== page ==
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Raising resilient nonconformists

By Michelle Richards

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Despite our best intentions to raise freethinking children who understand there are many possibilities for religious truths, the reality is most of us live and function in a world which frowns upon nonconformity where religious ideas are concerned. Even as our country grows more and more religiously diverse each generation, distrust of atheism, agnosticism, and humanism remains the last bastion of intolerance because many people have the mistaken notion that nonbelievers have no sense of morality.

Even Unitarian Universalist families who have a traditional belief in God or consider themselves to be theists may face confusion and rejection by a population of people who have been indoctrinated by those faiths that teach there is only one truth (usually theirs). And although more and more young people identify themselves as “spiritual” rather than “religious,” the domination of right-wing evangelicals often drowns out the voices of more moderate and progressive Christians or theists.

As parents, we can sometimes feel overwhelmed with the need to protect our children, particularly if they are facing bullying or teasing. Because of this desire, we risk going overboard by attempting to protect them from any issues that have the potential to cause them pain.  If we are too over-protective, however, we risk insulating them from real life issues that they will have to face sooner or later. We do not benefit our children when we shield them from all of life’s ugliness, nor do we teach them resilience if we fight all of their battles for them.

Of course, deciding when it is actually in our child’s best interests to stand aside is usually a judgment call. Perhaps the best way we can prepare our children for some of the realities of life is to talk to them about all the possibilities they may encounter. In this regard, exploring how others may react to our personal theologies is no different than discussing the possible consequences of sharing political opinions or ideologies with others who may not necessarily agree with us.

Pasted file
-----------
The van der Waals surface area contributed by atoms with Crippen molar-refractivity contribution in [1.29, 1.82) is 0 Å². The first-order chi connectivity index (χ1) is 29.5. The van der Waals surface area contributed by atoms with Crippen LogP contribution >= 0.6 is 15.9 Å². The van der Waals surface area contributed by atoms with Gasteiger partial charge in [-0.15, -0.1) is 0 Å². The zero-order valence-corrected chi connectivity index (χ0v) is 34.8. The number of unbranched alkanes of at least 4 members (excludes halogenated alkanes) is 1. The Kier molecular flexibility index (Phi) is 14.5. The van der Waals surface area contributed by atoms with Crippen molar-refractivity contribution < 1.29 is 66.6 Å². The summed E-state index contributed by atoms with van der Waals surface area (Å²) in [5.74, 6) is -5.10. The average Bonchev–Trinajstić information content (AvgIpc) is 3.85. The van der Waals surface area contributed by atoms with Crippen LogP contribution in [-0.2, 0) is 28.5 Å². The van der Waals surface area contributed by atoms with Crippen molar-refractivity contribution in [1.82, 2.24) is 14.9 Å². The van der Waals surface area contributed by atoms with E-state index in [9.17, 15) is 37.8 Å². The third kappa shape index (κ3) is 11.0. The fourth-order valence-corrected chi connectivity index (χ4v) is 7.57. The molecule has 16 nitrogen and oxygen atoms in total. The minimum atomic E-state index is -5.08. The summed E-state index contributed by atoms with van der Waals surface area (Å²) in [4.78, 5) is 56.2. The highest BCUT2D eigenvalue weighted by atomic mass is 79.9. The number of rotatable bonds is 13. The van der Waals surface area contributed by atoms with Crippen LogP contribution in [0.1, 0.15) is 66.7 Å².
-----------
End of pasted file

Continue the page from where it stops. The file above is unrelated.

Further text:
During adolescence in particular, when most of their peers belong to a different religion, our children can feel alienated and isolated. Therefore, as parents we need to offer them what support we can and, if possible, engineer participation in a Unitarian Universalist youth group or (at the very least) some contact with other youth who are also open to diversity when it comes to religious belief. This can make a large difference in combating that sense of isolation and perhaps they can even discover that being “normal” means being different, because none of us are truly the same as another person.

Finally, we as parents may also need to stress that while the culture we live in claims to appreciate diversity, in many instances the reality falls far short of the ideal. This may hold true even for youth groups or the overall church culture where a family seeks acceptance and finds instead more rejection. Then it may be up to us to be the change we seek; and it may become necessary to remind ourselves—and others—that the ultimate purpose of religion is not to establish absolute truths; that is the role of science. Religious beliefs may be concerned with truths, but they should be considered more of a vehicle for arriving at a truth rather than the only destination possible.

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